She may be in trouble, too, with ordinary Conservatives over her apparent support at one point for Trans rights (and leaked papers seemed to confirm it), but even here she has tried to use weasel words to get out of it. Ms Mordaunt appeared clear enough when she told the commons: “Trans men are men; Trans women are women”, but now says “in law some are”. During her brief time as Defence Secretary, she had supported the removal of at least one of two medical requirements needed by people to change their gender.
Ms Mordaunt had little time to leave a mark in the defence world, because she was abruptly sacked in July 2019 by Boris Johnson when he became Prime Minister. The ousted minister had supported his main rival, Jeremy Hunt, and was replaced by longtime Johnson backer Ben Wallace.
In her leadership launch speech, she talked of: “My monetary policy”, apparently unaware that the Bank of England (BoE) has been independent for 26 years, and is in control of monetary policy, while the UK Government has power over FISCAL policy.
In Parliament she has been a strong advocate of funding for Homeopathy, which most health experts think is complete nonsense. Its practitioners, called homeopaths, believe that a substance which causes symptoms of a disease in healthy people can cure similar symptoms in sick people, a doctrine called “like cures like”.
Meanwhile in her previous jobs at defence, and in Brexit negotiations, she has been accused of going AWOL all the time, and not understanding details. David (Baron) Frost proclaimed: “She was my deputy notionally – rather than really – in the Brexit talks last year…I felt that she…wasn’t always visible. Sometimes I didn’t even know where she was”.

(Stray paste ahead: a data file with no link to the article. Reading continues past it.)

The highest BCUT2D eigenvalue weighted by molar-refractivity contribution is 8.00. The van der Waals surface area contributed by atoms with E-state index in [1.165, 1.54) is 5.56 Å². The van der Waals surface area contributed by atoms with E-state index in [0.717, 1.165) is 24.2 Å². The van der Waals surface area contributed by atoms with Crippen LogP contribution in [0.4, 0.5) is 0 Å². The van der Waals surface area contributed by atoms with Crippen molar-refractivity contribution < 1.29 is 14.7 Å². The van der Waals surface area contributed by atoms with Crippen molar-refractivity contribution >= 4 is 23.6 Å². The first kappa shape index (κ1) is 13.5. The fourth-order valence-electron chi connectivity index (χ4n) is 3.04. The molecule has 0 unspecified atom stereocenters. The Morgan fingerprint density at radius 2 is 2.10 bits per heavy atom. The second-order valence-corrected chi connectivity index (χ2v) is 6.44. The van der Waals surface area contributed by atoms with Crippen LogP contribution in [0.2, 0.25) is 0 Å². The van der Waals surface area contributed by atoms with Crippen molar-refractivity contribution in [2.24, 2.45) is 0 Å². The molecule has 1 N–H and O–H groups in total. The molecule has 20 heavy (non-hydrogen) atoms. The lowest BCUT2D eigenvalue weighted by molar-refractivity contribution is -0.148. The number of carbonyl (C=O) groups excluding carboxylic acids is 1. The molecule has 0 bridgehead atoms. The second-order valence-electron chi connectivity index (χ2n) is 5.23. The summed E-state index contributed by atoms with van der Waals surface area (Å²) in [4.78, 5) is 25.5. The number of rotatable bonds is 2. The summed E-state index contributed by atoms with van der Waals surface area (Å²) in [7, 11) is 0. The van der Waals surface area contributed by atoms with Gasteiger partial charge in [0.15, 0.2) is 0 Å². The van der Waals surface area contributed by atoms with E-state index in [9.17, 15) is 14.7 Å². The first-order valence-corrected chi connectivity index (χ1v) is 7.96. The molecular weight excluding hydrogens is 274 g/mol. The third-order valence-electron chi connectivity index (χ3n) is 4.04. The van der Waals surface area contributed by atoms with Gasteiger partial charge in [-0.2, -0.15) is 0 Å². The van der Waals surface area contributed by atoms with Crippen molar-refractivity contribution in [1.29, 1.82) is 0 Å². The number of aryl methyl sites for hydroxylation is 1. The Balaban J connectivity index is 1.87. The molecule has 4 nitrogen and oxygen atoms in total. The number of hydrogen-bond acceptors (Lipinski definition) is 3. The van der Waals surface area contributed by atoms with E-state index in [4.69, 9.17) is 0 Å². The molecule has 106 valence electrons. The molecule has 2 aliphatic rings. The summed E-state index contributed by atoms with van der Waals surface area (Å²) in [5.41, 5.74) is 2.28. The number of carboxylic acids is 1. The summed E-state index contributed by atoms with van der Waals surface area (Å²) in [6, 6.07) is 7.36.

The Welsh Government (WG), though has remained defiant, despite Ms Mordaunt’s contentious remarks.
Officials have written on its website: “Our assessment shows that reducing speeds to 20mph can result in an average increase of one minute per journey, nine lives saved and 98 serious injuries prevented each year.
“Before the law was passed, we produced an impact assessment that considered all the potential costs. This was included in the explanatory memorandum.
“It is estimated that the casualty prevention savings, including the reduced impact on NHS and emergency services, could be up to £92m every year.”
But Ms Mordaunt has always been keen to keep a high-profile, and this may have been a factor in her very public remarks slamming the WG policy. She was, for example, a contestant on ITV’s Splash!, but performed a lot of belly flops.
Belly flops R Us it seems for Ms Mordaunt, as well as for rail passengers in Wales…
The memories of Phil’s decades long award-winning career in journalism (when travel stories were all-important) as he was gripped by the rare neurological disease Hereditary Spastic Paraplegia (HSP), have been released in a major book ‘A GOOD STORY’. Order it now!
Publication of another book, however, was refused, because it was to have included names.